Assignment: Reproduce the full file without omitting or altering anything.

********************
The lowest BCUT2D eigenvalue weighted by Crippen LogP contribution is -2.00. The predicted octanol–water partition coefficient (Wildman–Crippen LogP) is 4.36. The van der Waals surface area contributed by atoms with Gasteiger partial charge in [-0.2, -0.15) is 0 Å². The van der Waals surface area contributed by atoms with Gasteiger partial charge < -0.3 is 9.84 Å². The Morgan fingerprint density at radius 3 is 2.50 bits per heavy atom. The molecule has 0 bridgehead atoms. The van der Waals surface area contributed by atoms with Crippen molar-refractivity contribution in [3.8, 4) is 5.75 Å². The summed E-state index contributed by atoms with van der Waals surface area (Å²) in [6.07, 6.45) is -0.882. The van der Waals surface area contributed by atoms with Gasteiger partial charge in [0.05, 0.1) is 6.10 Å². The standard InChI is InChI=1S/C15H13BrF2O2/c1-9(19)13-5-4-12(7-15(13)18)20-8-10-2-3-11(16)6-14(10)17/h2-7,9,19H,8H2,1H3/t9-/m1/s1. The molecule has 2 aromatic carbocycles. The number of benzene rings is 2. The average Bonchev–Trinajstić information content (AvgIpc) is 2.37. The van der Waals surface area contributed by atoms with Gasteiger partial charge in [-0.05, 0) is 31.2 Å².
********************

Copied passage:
The lowest BCUT2D eigenvalue weighted by Crippen LogP contribution is -2.00. The predicted octanol–water partition coefficient (Wildman–Crippen LogP) is 4.36. The van der Waals surface area contributed by atoms with Gasteiger partial charge in [-0.2, -0.15) is 0 Å². The van der Waals surface area contributed by atoms with Gasteiger partial charge < -0.3 is 9.84 Å². The Morgan fingerprint density at radius 3 is 2.50 bits per heavy atom. The molecule has 0 bridgehead atoms. The van der Waals surface area contributed by atoms with Crippen molar-refractivity contribution in [3.8, 4) is 5.75 Å². The summed E-state index contributed by atoms with van der Waals surface area (Å²) in [6.07, 6.45) is -0.882. The van der Waals surface area contributed by atoms with Gasteiger partial charge in [0.05, 0.1) is 6.10 Å². The standard InChI is InChI=1S/C15H13BrF2O2/c1-9(19)13-5-4-12(7-15(13)18)20-8-10-2-3-11(16)6-14(10)17/h2-7,9,19H,8H2,1H3/t9-/m1/s1. The molecule has 2 aromatic carbocycles. The number of benzene rings is 2. The average Bonchev–Trinajstić information content (AvgIpc) is 2.37. The van der Waals surface area contributed by atoms with Gasteiger partial charge in [-0.05, 0) is 31.2 Å².